Music on the blockchain: evaluating claims for the transformative potential of blockchain technology in the music industries
Bold claims have been made for the blockchain, or distributed ledger, technology that underpins digital currencies such as Bitcoin and Ether (Swan 2015, Naughton 2016, Mougayar 2016, Tapscott and Tapscott 2016). Some of these claims can be dismissed as hype, or at the very least premature. Yet, drawing on the work of Rethink Music (2015), Silver (2016) and O’Dair et al (2016), this paper will outline four ways in which blockchain technology really could be transformative in the music industries, particularly in relation to recorded music. It will also briefly outline emerging use cases: Mycelia, Dot Blockchain Music, Open Music Initiative, Blokur, Ujo, Peertracks, Bittunes, Resonate, Tao and Revelator. The paper will go on to address other claims for the technology that could be considered less convincing, as well as the significant barriers to adoption and even potential downsides and dangers (Wright and De Filippi 2015).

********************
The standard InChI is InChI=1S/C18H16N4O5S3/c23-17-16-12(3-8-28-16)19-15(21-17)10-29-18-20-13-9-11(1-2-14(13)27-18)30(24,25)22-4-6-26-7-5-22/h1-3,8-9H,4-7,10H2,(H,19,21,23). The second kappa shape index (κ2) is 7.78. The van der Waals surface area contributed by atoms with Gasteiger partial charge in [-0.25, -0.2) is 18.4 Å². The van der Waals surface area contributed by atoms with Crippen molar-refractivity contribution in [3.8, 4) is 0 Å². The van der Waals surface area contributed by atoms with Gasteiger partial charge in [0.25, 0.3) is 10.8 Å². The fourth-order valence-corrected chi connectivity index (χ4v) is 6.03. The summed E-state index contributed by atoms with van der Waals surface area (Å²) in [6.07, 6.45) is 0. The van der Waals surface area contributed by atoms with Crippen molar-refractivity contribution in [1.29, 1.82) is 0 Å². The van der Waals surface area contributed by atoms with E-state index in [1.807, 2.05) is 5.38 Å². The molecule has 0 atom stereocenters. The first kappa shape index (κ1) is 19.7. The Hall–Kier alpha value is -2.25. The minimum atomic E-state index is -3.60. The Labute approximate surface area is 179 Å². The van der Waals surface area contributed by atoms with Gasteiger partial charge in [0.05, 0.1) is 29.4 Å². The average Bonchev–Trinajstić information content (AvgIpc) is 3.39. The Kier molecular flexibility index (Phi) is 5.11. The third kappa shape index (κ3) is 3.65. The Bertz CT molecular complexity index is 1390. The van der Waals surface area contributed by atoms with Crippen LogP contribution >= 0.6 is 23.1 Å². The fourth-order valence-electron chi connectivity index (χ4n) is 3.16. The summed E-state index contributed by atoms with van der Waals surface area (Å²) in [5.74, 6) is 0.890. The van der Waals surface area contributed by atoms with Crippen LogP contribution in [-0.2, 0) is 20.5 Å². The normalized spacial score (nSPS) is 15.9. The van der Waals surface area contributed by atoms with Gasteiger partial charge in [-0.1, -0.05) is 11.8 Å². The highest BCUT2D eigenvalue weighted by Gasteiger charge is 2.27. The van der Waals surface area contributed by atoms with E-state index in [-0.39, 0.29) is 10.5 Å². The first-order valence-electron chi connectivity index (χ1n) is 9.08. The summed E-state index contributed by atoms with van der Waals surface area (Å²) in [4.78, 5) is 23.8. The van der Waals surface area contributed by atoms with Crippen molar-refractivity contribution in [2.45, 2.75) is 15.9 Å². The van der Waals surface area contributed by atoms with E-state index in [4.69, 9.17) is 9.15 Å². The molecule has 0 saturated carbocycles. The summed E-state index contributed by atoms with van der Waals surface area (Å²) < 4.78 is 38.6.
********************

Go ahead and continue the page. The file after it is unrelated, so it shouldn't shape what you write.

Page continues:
Addressing conference sub-themes of ‘precariousness and professionalism’ and the role of public and private investment in the development of new knowledge creation, the paper makes the case for blockchain as a technology with transformative potential. The technology has already moved far beyond the ‘peer-to-peer electronic cash system’ envisaged by the mysterious, and probably pseudonymous, Satoshi Nakamoto (2008), for instance through ‘smart contracts’ – a kind of programmable transaction. With the World Economic Forum (2006) estimating that 10% of global GDP will be stored on blockchains by 2015, it is looking increasingly possible that blockchain technology could bring about ‘major changes in the way in which the economy and society itself is organised and governed’ (Godsiff 2016). Although the paper will focus on the music industries, a case will also be made for the broader relevance of blockchain technology, from fashion to film via gaming and fine art.